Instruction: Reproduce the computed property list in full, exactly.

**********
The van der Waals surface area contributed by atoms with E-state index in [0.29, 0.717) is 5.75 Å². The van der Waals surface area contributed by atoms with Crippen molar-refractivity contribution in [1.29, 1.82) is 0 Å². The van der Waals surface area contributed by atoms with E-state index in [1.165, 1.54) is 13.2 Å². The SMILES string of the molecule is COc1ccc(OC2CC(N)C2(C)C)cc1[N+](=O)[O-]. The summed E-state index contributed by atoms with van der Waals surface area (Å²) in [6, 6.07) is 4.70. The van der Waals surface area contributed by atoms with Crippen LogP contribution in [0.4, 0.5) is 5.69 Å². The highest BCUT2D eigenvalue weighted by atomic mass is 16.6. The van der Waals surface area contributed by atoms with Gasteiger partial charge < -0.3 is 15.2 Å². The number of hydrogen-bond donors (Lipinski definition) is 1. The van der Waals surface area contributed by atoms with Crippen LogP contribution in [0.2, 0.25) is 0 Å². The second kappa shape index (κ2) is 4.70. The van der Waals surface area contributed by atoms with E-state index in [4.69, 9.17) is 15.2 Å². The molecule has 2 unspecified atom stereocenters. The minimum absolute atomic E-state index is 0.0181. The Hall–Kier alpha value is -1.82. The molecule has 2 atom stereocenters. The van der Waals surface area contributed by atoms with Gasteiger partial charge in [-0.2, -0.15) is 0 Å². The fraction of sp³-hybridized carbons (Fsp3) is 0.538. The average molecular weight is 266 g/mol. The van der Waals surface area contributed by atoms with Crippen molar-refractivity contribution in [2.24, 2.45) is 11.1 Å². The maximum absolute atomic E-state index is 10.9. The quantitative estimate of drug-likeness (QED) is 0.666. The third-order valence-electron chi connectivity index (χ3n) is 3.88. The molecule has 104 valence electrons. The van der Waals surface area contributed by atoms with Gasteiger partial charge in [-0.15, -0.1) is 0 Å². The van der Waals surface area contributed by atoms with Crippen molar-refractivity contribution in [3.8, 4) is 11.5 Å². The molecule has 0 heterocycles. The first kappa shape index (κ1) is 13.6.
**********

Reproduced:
The van der Waals surface area contributed by atoms with E-state index in [0.29, 0.717) is 5.75 Å². The van der Waals surface area contributed by atoms with Crippen molar-refractivity contribution in [1.29, 1.82) is 0 Å². The van der Waals surface area contributed by atoms with E-state index in [1.165, 1.54) is 13.2 Å². The SMILES string of the molecule is COc1ccc(OC2CC(N)C2(C)C)cc1[N+](=O)[O-]. The summed E-state index contributed by atoms with van der Waals surface area (Å²) in [6, 6.07) is 4.70. The van der Waals surface area contributed by atoms with Crippen LogP contribution in [0.4, 0.5) is 5.69 Å². The highest BCUT2D eigenvalue weighted by atomic mass is 16.6. The van der Waals surface area contributed by atoms with Gasteiger partial charge < -0.3 is 15.2 Å². The number of hydrogen-bond donors (Lipinski definition) is 1. The van der Waals surface area contributed by atoms with Crippen LogP contribution in [0.2, 0.25) is 0 Å². The second kappa shape index (κ2) is 4.70. The van der Waals surface area contributed by atoms with E-state index in [4.69, 9.17) is 15.2 Å². The molecule has 2 unspecified atom stereocenters. The minimum absolute atomic E-state index is 0.0181. The Hall–Kier alpha value is -1.82. The molecule has 2 atom stereocenters. The van der Waals surface area contributed by atoms with Gasteiger partial charge in [-0.2, -0.15) is 0 Å². The fraction of sp³-hybridized carbons (Fsp3) is 0.538. The average molecular weight is 266 g/mol. The van der Waals surface area contributed by atoms with Crippen molar-refractivity contribution in [2.24, 2.45) is 11.1 Å². The maximum absolute atomic E-state index is 10.9. The quantitative estimate of drug-likeness (QED) is 0.666. The third-order valence-electron chi connectivity index (χ3n) is 3.88. The molecule has 104 valence electrons. The van der Waals surface area contributed by atoms with Gasteiger partial charge in [-0.15, -0.1) is 0 Å². The van der Waals surface area contributed by atoms with Crippen molar-refractivity contribution in [3.8, 4) is 11.5 Å². The molecule has 0 heterocycles. The first kappa shape index (κ1) is 13.6.